Two elderly men possess starkly contrasting attitudes towards their high-ranking Nazi fathers. What Our Fathers Did: A Nazi Legacy is a compelling examination of brutality, self-deception, guilt and the nature of justice.

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"A remarkable and moving exploration of the problem of individual responsibility for state crimes...It is essential viewing for all those seeking to understand how mass killing could, and can still, take place."
Antony Polonsky, Emeritus Professor of Holocaust Studies, Brandeis University, Chief Historian, Museum of Polish Jews in Warsaw

"Right from the start, this involving documentary asks much of its audience and poses questions that are unnerving yet engrossing."
Ken Jaworowski, The New York Times

"Chilling...gripping and compelling...Will put the viewer on edge...That's the price of war, whether on the winning or losing side."
Leba Hertz, SFGate

"Watching two men grappling with the culpability of their high-ranking Nazi fathers is a deeply stirring experience. It provokes immediate discussion about the conflict between justice and loving your parents, remembrance and shame. What does it take to heal historical trauma?"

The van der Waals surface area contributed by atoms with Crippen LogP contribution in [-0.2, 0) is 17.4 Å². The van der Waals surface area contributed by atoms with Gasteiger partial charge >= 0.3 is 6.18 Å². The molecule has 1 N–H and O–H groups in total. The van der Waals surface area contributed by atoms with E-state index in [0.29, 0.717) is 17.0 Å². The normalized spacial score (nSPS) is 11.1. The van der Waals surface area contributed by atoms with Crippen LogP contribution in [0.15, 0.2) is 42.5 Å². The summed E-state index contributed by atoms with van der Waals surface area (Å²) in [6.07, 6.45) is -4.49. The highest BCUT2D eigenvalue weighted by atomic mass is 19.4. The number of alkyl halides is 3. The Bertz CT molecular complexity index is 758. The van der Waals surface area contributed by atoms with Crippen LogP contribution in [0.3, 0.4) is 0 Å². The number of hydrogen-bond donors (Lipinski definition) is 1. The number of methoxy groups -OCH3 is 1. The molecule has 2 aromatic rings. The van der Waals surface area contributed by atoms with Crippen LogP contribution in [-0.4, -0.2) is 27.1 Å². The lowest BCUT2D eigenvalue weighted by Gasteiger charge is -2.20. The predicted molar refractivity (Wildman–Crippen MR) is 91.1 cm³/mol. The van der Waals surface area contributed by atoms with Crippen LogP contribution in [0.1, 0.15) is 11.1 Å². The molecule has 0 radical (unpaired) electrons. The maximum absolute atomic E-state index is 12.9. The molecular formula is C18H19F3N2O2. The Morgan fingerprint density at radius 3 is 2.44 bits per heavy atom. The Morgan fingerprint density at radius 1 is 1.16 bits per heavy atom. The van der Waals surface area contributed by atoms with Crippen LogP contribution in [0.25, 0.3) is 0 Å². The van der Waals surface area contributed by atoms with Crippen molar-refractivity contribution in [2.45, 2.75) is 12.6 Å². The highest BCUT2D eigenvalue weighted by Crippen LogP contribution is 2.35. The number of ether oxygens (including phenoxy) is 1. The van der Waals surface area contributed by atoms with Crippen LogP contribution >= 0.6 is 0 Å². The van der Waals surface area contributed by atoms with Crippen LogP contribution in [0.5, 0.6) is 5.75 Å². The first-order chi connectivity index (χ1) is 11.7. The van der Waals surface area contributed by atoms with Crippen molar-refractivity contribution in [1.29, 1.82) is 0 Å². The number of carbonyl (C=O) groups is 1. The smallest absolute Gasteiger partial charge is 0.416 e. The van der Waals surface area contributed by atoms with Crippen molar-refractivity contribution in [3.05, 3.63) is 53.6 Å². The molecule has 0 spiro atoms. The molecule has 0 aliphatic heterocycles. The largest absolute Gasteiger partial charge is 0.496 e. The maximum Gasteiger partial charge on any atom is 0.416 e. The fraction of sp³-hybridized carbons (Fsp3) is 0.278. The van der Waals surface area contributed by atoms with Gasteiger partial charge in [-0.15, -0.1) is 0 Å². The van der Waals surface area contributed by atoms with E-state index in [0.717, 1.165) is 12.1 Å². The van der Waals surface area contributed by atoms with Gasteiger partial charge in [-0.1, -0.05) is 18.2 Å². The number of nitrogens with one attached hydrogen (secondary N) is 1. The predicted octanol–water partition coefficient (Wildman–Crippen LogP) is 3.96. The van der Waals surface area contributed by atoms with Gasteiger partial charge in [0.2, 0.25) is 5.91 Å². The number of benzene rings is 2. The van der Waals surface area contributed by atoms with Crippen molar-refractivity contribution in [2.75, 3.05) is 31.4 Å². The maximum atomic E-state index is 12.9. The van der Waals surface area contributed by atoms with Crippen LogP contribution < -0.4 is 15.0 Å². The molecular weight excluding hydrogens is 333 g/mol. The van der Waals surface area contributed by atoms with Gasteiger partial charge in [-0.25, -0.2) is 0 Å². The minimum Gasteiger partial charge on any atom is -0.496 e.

Dr. Björn Krondorfer, Director, Martin-Springer Institute: Global Engagement through Holocaust Awareness, Professor, Dept. of Comparative Study of Religions, Northern Arizona University

"Riveting. This film is a withering cross-examination of conscience, recollection, and responsibility. Familial duty and the depths of denial are confronted powerfully in this penetrating psychological analysis of perpetrator and survivor. Highly recommended for those seeking to understand the generational legacy of the Holocaust and for those seeking to prevent genocide in the 21st Century."
Dr. Kevin Simpson, Chair and Professor of Psychology, John Brown University

"Honest and penetrating...An important study in how one comes to terms with the past - or fails to do so - and how such a confrontation can empower one man to do good and another to exonerate evil. I would urge it to be screened widely. It will provoke deep and significant discussions among both students and adults. I was moved and angered; above all, overwhelmingly grateful for what I learned."
Dr. Michael Berenbaum, Director of the Sigi Ziering Institute, Professor of Jewish Studies, American Jewish University


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